Home

10 Surprising Things That Can Increase Your House’s Worth (Without Impacting Your Homeowners Insurance)

young couple and realtor touring home
.section-block{padding: 10px 0 10px;}

A number of factors go into a home's value, and not all of them fall underneath the roof. Nearby amenities, local laws, street art, and more can also increase your home’s value — without impacting your homeowners insurance.

While remodeling is one quick way to add value to your home, it can cost you when you update your home insurance policy. Often, your liability insurance increases when you add features to your home — and while it may seem tempting to not update your policy, you definitely should to make sure you’re covered in the event of an accident. You can use The Zebra’s homeowners insurance comparison guide to save during a remodel, and you can also research other ways to add value to your home if you’re thinking of putting it on the market.

Below we’ll discuss some surprising things that can increase your home value that don’t involve an insurance policy update. Jump to our infographic or keep reading to learn more.

Factors that can increase your home or property value

1. Proximity to Starbucks

Did you know that the price of your home can increase if it’s near a popular chain? According to Zillow, homes within a quarter mile of Starbucks saw a 96% increase in property value from 1997–2013.

Coffee isn’t the only retail option that can help hike your home value. Other popular chains that can increase your house’s worth include Whole Foods, Trader Joe’s, and Walmart.

2. Smart home technology 

According to a survey by VentureBeat, home buyers (and renters!) increasingly want smart home technology, and they’re willing to pay more for it. Sixty-five percent of those surveyed said they would pay $1,500 or more for a house equipped with smart technology.

So which technology should you install? The two most popular items were smart home security systems (such as locks and alarms) and smart home climate controls, with 63% of respondents reporting that they preferred these technologies. 58% of surveyors indicated they wanted smart lighting, and 56% wanted smart safety (such as night lights and carbon monoxide detectors). Some of these devices can increase security and save you energy — although they do bring along some privacy risks.

3. Surf break access 

While it comes as no surprise that living near the ocean increases a home’s value, did you know that living near a surf break is even more valuable?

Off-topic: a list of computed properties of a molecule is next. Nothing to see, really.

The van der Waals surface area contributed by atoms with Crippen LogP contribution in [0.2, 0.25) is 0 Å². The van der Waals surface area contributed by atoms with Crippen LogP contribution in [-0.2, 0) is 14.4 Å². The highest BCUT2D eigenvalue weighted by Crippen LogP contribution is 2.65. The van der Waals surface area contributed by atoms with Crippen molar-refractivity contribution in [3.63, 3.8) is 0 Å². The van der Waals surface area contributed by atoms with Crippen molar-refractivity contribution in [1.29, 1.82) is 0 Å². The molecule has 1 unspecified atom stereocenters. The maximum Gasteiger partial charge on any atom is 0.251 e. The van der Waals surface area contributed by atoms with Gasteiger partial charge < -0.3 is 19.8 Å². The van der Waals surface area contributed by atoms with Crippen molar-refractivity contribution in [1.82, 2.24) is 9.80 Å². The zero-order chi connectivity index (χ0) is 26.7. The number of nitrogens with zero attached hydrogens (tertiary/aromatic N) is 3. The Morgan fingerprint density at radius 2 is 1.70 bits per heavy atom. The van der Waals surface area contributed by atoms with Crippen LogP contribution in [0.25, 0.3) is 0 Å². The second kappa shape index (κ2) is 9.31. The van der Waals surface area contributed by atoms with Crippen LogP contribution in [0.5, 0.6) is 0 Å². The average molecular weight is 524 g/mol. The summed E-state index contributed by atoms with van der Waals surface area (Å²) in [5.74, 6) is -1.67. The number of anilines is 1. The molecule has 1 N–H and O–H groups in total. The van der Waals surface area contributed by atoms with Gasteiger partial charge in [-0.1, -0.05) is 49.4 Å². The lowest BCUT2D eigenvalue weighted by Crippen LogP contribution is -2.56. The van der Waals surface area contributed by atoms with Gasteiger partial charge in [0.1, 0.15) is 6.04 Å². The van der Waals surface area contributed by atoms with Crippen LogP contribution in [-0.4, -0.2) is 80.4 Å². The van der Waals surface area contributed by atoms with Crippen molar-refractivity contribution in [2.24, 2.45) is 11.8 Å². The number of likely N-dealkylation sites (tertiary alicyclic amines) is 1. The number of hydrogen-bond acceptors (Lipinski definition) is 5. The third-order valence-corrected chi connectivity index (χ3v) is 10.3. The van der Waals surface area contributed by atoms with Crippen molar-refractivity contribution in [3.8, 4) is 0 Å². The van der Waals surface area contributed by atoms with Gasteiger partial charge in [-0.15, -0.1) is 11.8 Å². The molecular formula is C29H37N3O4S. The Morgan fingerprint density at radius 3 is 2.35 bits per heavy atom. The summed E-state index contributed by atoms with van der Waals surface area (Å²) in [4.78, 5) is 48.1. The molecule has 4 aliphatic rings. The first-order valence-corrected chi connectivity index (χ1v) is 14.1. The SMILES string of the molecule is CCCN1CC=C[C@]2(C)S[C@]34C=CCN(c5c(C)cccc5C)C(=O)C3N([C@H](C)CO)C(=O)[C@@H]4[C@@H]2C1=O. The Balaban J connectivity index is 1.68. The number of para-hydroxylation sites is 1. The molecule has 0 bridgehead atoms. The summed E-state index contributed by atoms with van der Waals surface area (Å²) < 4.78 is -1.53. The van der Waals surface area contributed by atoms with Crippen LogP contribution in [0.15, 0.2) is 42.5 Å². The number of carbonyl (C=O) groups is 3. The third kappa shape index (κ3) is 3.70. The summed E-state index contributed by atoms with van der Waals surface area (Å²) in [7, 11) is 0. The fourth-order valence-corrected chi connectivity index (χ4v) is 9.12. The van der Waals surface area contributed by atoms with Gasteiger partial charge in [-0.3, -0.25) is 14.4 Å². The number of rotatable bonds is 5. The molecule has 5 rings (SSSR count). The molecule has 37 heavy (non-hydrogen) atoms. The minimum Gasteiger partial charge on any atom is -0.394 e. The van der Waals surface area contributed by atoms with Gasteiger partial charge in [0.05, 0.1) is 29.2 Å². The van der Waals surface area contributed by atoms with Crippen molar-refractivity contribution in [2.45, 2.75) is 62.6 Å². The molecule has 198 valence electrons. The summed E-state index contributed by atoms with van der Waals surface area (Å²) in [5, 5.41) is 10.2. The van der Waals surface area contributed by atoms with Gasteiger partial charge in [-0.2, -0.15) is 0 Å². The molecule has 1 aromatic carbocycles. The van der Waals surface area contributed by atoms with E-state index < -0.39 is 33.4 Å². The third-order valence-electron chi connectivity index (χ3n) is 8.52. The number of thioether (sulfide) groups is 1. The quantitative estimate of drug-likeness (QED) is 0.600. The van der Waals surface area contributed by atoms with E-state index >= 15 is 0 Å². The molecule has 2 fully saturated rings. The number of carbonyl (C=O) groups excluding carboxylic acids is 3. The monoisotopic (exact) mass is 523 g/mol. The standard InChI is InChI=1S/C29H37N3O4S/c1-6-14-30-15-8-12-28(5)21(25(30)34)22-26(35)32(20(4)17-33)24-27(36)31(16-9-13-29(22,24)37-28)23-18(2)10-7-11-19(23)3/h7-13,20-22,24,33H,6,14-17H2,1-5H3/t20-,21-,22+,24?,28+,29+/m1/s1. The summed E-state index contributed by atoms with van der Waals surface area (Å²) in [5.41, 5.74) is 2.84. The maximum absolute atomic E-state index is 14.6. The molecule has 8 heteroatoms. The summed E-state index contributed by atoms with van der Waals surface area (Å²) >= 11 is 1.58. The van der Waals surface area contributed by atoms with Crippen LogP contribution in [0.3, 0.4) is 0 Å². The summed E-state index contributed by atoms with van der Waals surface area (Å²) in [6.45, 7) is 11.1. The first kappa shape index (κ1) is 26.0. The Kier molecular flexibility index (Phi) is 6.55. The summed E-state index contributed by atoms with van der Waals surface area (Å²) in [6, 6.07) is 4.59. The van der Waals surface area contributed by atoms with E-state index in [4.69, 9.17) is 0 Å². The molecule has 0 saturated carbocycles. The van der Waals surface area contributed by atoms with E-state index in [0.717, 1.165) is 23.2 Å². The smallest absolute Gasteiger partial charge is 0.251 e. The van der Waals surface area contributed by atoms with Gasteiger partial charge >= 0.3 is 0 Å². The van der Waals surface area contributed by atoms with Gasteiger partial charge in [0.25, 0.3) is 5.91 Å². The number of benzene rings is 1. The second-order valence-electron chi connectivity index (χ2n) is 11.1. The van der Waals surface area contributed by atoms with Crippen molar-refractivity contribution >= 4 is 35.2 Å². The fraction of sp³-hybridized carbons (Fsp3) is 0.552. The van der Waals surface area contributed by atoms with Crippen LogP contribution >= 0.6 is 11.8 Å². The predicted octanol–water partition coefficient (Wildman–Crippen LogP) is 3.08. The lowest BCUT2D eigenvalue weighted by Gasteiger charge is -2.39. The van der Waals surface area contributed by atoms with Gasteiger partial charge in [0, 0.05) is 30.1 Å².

A surf break is somewhere where surfable waves occur due to seabed obstruction. According to the Monterey Institute of International Studies, living within one mile of one adds approximately $106,000 to a home’s value!

4. Legalized marijuana

If your city or state legalizes marijuana, you could see your home value soar. One study found that cities that legalized recreational dispensaries saw home values increase by $22,888 more than cities in which marijuana was illegal from 2014–2019.

Even if your city or state doesn’t allow recreational dispensaries, your home value will still likely increase from marijuana legalization. From 2017 to 2019, homes saw an average increase of $6,337 in states where marijuana is legal.

5. The color blue

Classic blue is Pantone’s 2020 color of the year because it’s a “universal favorite that is comfortably embraced,” and it seems that prospective home buyers agree. According to a 2017 Zillow report, homes with rooms painted in shades of pale blue/gray or light blue can sell for $5,440 more than expected.

So which room should you paint blue? Start with the bathroom, as homes with light pale blue to soft periwinkle saw the biggest ROI. Other colors can add value too, such as “greige” exteriors or brown living rooms, but stay away from terracotta or sterile white walls.

6. Proximity to military bases

Want to live in a community that actively supports its country? Living near a military base increases your home’s value by 34.8% on average, according to a Zillow report. This price uptick is likely due to demand as service members try to cut down on commute times by living close to work.